A definition of ‘toxic masculinity’: The NFL

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If you’d like a definition of the (largely misunderstood) phrase “toxic masculinity,” let me refer you to two stories from the last week about the NFL.

First, the retirement of Dallas Cowboys tight end Jason Witten:

For 15 seasons, Witten gave everything he had, even his health. In 2012, he returned to play in the season opener despite a lacerated spleen suffered in a preseason game against the Oakland Raiders. Witten was under doctor’s orders to not really move for two weeks. He barely practiced leading up to the opener. He wasn’t cleared until a few hours before kickoff.

As a rookie, Witten suffered a broken jaw. He could not eat with his jaw wired shut, but he missed only one game — the only one of his career.

Bill Parcells told him that Mark Bavaro missed just one game with a broken jaw, almost daring Witten to be as tough. The Hall of Fame coach told Witten to eat baby food to keep his weight up. In order to play the following week, Witten needed to be at a certain weight. He stuffed rolls of quarters into his sweatpants to make it.

This is all reported as something to be admired.

Then, today at the New York Times:

When the Washington Redskins took their cheerleading squad to Costa Rica in 2013 for a calendar photo shoot, the first cause for concern among the cheerleaders came when Redskins officials collected their passports upon arrival at the resort, depriving them of their official identification.

For the photo shoot, at the adults-only Occidental Grand Papagayo resort on Culebra Bay, some of the cheerleaders said they were required to be topless, though the photographs used for the calendar would not show nudity. Others wore nothing but body paint. Given the resort’s secluded setting, such revealing poses would not have been a concern for the women — except that the Redskins had invited spectators.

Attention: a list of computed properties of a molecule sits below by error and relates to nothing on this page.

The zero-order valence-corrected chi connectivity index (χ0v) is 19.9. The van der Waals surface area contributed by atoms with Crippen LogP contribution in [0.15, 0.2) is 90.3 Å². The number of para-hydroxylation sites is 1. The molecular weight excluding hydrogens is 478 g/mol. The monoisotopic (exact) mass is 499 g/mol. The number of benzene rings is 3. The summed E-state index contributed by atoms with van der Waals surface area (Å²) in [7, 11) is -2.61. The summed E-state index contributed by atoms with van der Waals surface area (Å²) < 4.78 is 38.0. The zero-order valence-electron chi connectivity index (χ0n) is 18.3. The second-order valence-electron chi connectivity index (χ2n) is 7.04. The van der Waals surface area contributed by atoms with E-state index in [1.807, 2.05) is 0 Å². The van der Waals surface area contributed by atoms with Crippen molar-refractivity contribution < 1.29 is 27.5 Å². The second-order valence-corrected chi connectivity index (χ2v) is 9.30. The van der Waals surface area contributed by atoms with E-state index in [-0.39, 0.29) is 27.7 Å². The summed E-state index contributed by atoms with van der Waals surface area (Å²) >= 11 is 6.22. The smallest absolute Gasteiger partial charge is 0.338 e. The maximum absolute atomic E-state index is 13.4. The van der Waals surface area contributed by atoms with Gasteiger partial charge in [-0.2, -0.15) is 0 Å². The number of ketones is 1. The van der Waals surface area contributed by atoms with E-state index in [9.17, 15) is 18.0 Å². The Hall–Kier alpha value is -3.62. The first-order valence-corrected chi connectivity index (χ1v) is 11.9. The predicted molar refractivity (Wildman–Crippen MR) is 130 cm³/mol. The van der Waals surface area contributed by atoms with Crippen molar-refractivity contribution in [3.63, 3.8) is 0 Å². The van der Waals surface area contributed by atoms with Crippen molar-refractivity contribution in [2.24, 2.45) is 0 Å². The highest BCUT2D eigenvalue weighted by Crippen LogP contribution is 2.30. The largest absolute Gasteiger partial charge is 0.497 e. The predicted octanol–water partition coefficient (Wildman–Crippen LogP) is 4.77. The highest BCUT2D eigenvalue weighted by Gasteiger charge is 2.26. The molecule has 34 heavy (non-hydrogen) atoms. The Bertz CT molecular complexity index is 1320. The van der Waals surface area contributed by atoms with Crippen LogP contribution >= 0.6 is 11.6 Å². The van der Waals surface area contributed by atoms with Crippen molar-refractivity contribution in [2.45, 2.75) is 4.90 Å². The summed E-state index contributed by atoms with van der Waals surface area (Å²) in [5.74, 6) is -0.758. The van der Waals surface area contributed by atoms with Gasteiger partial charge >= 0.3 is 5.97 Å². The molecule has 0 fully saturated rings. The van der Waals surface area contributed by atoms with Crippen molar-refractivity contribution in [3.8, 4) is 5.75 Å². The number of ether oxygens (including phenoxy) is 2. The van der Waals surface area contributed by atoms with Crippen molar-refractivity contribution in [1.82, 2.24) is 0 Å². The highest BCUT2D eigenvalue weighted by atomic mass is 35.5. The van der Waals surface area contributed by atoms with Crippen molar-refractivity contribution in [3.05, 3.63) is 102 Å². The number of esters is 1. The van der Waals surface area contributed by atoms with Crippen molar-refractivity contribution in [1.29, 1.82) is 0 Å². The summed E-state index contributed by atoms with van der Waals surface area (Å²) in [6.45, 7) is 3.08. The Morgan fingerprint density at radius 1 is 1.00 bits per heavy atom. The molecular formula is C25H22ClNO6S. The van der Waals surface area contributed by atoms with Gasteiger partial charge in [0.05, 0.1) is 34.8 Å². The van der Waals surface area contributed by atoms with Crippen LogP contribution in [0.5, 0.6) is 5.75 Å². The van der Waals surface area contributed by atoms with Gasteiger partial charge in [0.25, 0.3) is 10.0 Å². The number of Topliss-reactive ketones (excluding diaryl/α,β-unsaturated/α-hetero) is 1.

A contingent of sponsors and FedExField suite holders — all men — were granted up-close access to the photo shoots.

One evening, at the end of a 14-hour day that included posing and dance practices, the squad’s director told nine of the 36 cheerleaders that their work was not done. They had a special assignment for the night. Some of the male sponsors had picked them to be personal escorts at a nightclub.

“So get back to your room and get ready,” the director told them. Several of them began to cry.

“They weren’t putting a gun to our heads, but it was mandatory for us to go,” one of the cheerleaders said. “We weren’t asked, we were told. Other girls were devastated because we knew exactly what she was doing.

A game that requires slow-motion suicide of its players while robbing women of their agency … yeah. I’d say that fits the idea of toxic masculinity pretty well.

Author: joeldermole

Joel Mathis is a freelance writer who lives in Lawrence, Kansas with his wife and son. He spent nine years as a syndicated columnist, co-writing the RedBlueAmerica column as the liberal half of a point-counterpoint duo. His honors include awards for best online commentary from the Online News Association and (twice) from the City and Regional Magazine Association.

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